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While we expect the general economy and foodservice industry to pick up in early to mid-2010, c-store foodservice operators will continue to face the same challenges as the overall foodservice industry -- reduced traffic, unit closures, and a focus on cost management and promotions/price-cutting.
But from a long-term perspective, I remain positive about the prospects of c-store foodservice. The following trends are what will help bolster the growth of foodservice and cause more c-store operators to embrace it as a critical component for continued business success.
Floor space dedicated to c-store foodservice will become the norm. This can be supported by the fact that gross margins on foodservice are now the highest of all in-store products, surpassing even long-time profit-leader tobacco in 2008. While recent drops in fuel prices have offered consumers some relief, c-store store operators are looking to foodservice to replace gross margins lost on tobacco and gasoline.
Breakfast offerings will expand, from beverages to hot foods. For breakfast, 44 percent of consumers said they stop at a convenience store. Such purchases can consist of something as simple as coffee or an item more substantive by way of a muffin or breakfast burrito. Moreover, c-store operators have watched limited-service competitors -- McDonald's, Burger King and even Subway -- capitalize on this daypart, as breakfast may result in repeat business and incremental sales growth, with little need for additional equipment or floor space. Look for hot dispensed beverages, particularly those outside of regular hot coffee, to flourish in 2010.
Expanded private label will give operators a basis of foodservice differentiation and exclusivity. The "major" c-stores already have a list of proprietary foodservice brands -- Shadow Hills (ampm), 7-Select (7-Eleven) -- but look for the "mid-tier" c-stores to begin to develop their own brands of prepared foods and dispensed beverages. Rutter's, Thorntons, Certified Oil and Cumberland Farms all announced plans for proprietary brand expansion.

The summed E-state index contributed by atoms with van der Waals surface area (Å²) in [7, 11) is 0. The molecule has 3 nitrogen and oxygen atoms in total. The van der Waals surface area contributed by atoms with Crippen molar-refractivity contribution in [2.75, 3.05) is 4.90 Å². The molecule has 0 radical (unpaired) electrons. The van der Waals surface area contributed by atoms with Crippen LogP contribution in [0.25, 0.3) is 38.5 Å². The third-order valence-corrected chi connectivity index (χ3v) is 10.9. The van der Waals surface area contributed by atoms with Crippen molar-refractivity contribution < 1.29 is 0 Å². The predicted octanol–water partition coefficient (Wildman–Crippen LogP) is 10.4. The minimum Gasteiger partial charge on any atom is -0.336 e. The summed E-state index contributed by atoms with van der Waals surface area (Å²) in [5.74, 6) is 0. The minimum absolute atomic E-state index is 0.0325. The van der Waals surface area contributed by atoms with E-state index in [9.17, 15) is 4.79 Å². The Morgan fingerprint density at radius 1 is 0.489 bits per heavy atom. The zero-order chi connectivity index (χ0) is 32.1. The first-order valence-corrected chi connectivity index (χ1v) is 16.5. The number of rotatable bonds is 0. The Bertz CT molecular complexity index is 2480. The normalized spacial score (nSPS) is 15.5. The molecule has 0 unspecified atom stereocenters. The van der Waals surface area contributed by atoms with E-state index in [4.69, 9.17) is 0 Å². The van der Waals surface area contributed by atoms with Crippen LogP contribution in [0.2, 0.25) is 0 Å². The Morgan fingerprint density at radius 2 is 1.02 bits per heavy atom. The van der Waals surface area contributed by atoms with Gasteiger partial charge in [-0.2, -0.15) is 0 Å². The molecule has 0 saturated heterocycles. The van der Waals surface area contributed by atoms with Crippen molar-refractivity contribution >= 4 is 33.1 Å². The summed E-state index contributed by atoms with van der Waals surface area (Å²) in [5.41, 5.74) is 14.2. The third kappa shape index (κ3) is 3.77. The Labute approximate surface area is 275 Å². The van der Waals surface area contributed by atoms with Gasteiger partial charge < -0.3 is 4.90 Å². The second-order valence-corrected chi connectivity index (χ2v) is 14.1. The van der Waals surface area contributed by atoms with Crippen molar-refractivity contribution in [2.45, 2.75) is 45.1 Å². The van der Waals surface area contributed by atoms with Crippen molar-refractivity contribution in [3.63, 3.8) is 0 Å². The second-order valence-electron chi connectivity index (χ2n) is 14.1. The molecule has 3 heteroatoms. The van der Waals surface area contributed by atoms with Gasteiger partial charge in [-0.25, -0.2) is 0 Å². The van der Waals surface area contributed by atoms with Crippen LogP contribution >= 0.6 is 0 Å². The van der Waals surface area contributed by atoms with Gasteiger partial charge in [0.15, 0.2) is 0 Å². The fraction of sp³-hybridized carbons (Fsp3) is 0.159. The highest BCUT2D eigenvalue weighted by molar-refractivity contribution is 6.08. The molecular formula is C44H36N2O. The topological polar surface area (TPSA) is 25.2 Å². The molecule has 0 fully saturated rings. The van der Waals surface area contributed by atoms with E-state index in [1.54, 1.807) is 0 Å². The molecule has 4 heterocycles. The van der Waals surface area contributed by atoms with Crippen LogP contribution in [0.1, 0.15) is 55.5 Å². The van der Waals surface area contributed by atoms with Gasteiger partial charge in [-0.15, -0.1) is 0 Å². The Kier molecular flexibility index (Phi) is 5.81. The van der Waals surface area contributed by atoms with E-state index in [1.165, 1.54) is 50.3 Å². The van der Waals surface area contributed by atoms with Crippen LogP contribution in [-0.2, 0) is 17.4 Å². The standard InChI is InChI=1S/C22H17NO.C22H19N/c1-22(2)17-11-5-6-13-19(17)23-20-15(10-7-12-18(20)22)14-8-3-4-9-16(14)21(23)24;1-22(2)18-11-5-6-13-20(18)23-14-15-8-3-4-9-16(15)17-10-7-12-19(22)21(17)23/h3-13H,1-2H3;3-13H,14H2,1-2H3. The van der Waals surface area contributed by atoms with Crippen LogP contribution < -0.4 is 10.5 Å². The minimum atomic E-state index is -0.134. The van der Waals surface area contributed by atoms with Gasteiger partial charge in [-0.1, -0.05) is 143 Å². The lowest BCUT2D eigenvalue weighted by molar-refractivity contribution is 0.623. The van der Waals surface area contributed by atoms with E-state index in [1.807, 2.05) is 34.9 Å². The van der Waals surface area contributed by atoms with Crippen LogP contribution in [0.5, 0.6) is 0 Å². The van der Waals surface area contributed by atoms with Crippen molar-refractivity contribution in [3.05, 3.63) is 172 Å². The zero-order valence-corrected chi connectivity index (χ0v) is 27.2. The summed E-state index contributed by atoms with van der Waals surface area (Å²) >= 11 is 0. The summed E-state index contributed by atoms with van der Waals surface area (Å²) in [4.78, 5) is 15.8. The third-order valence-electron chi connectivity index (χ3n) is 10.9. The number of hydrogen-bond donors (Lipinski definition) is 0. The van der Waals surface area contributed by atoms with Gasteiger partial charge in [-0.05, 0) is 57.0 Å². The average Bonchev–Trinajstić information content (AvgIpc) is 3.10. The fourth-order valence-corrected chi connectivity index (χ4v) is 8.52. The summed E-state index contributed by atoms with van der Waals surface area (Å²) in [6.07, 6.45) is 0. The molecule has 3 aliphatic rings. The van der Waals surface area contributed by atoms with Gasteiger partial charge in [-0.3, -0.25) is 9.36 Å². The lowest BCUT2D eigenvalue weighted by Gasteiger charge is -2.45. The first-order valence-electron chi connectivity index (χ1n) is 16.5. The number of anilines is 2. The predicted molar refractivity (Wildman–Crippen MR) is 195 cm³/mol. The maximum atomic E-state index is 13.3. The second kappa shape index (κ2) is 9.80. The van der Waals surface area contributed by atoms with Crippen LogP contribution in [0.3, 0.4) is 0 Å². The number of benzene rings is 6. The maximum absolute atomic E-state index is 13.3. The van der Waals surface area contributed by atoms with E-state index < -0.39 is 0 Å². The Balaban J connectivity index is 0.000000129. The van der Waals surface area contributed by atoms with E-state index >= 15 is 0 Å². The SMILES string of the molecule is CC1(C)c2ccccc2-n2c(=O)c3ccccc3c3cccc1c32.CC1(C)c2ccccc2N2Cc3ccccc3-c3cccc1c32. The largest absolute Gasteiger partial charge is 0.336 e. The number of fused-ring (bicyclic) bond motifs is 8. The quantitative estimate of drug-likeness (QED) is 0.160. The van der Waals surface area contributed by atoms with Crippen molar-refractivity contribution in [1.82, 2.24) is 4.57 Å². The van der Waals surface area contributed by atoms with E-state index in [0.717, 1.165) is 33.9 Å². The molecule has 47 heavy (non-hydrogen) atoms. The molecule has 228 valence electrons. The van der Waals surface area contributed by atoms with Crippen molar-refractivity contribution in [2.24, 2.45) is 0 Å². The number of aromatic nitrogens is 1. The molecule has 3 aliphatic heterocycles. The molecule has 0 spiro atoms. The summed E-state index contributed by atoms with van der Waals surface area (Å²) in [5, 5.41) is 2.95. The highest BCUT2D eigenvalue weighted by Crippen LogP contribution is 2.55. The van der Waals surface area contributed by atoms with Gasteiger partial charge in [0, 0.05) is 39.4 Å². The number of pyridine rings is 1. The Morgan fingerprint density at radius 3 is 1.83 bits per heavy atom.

Commissaries will take on a more critical supply-chain role. Consumers are most influenced by taste, freshness and quality of ingredients, and the appearance of the food. As c-store prepared foods programs become more prevalent, look for commissaries (third-party and corporate-owned) to become increasingly important to c-stores. Manufacturer identification and understanding of this critical part of the supply chain will also become important.
C-stores will chip away at the food "quality" gap with limited-service restaurants. Our latest data indicated nearly 40 percent of consumers rate c-stores as high on food quality as "fast food" restaurants. As more c-store operators place an emphasis on hot food programs (7-Eleven, ampm), the gap between "fast food" and c-store food quality will diminish. And with check averages for c-store foodservice nearly a dollar less than those for limited service, the value of the c-store offering will be more favorable.
In addition to these trends, c-store operators have spent (or are spending) millions of dollars upgrading, outfitting and retrofitting units to enhance foodservice programs -- a strong, lasting investment and a behavior we expect will continue.
Editor's Note: The opinions expressed in this article are the author's, and do not necessarily reflect the views of Convenience Store News.